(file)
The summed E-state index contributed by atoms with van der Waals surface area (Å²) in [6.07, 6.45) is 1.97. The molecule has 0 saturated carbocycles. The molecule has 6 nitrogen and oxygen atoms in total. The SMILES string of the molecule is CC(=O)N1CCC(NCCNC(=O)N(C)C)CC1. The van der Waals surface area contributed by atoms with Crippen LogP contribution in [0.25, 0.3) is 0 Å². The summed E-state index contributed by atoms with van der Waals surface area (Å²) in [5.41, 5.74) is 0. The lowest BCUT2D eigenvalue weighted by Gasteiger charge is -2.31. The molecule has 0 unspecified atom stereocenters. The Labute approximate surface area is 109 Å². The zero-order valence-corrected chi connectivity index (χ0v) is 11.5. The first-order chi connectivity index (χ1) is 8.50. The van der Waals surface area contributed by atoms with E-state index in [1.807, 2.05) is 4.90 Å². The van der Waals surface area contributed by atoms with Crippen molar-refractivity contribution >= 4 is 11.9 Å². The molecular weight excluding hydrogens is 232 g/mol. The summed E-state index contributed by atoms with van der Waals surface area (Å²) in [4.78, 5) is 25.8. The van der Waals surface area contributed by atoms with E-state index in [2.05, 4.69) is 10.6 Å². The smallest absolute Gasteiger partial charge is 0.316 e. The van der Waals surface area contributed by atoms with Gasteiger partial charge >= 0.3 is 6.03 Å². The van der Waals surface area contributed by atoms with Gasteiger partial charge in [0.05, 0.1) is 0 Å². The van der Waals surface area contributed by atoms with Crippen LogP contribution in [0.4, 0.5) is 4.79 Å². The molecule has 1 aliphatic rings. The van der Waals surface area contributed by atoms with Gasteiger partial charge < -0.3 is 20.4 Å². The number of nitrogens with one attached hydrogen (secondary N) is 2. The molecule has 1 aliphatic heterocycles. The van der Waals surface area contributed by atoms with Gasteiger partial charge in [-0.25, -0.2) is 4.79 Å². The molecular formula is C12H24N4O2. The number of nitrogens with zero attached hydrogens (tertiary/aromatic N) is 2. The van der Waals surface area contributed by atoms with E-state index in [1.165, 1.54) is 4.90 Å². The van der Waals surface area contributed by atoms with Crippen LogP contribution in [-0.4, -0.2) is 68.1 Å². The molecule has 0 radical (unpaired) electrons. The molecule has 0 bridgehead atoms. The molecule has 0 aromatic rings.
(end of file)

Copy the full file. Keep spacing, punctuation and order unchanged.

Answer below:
The summed E-state index contributed by atoms with van der Waals surface area (Å²) in [6.07, 6.45) is 1.97. The molecule has 0 saturated carbocycles. The molecule has 6 nitrogen and oxygen atoms in total. The SMILES string of the molecule is CC(=O)N1CCC(NCCNC(=O)N(C)C)CC1. The van der Waals surface area contributed by atoms with Crippen LogP contribution in [0.25, 0.3) is 0 Å². The summed E-state index contributed by atoms with van der Waals surface area (Å²) in [5.41, 5.74) is 0. The lowest BCUT2D eigenvalue weighted by Gasteiger charge is -2.31. The molecule has 0 unspecified atom stereocenters. The Labute approximate surface area is 109 Å². The zero-order valence-corrected chi connectivity index (χ0v) is 11.5. The first-order chi connectivity index (χ1) is 8.50. The van der Waals surface area contributed by atoms with E-state index in [1.807, 2.05) is 4.90 Å². The van der Waals surface area contributed by atoms with Crippen molar-refractivity contribution >= 4 is 11.9 Å². The molecular weight excluding hydrogens is 232 g/mol. The summed E-state index contributed by atoms with van der Waals surface area (Å²) in [4.78, 5) is 25.8. The van der Waals surface area contributed by atoms with E-state index in [2.05, 4.69) is 10.6 Å². The smallest absolute Gasteiger partial charge is 0.316 e. The van der Waals surface area contributed by atoms with Gasteiger partial charge >= 0.3 is 6.03 Å². The van der Waals surface area contributed by atoms with Gasteiger partial charge in [0.05, 0.1) is 0 Å². The van der Waals surface area contributed by atoms with Crippen LogP contribution in [0.4, 0.5) is 4.79 Å². The molecule has 1 aliphatic rings. The van der Waals surface area contributed by atoms with Gasteiger partial charge < -0.3 is 20.4 Å². The number of nitrogens with one attached hydrogen (secondary N) is 2. The molecule has 1 aliphatic heterocycles. The van der Waals surface area contributed by atoms with Gasteiger partial charge in [-0.25, -0.2) is 4.79 Å². The molecular formula is C12H24N4O2. The number of nitrogens with zero attached hydrogens (tertiary/aromatic N) is 2. The van der Waals surface area contributed by atoms with E-state index in [1.165, 1.54) is 4.90 Å². The van der Waals surface area contributed by atoms with Crippen LogP contribution in [-0.4, -0.2) is 68.1 Å². The molecule has 0 radical (unpaired) electrons. The molecule has 0 bridgehead atoms. The molecule has 0 aromatic rings.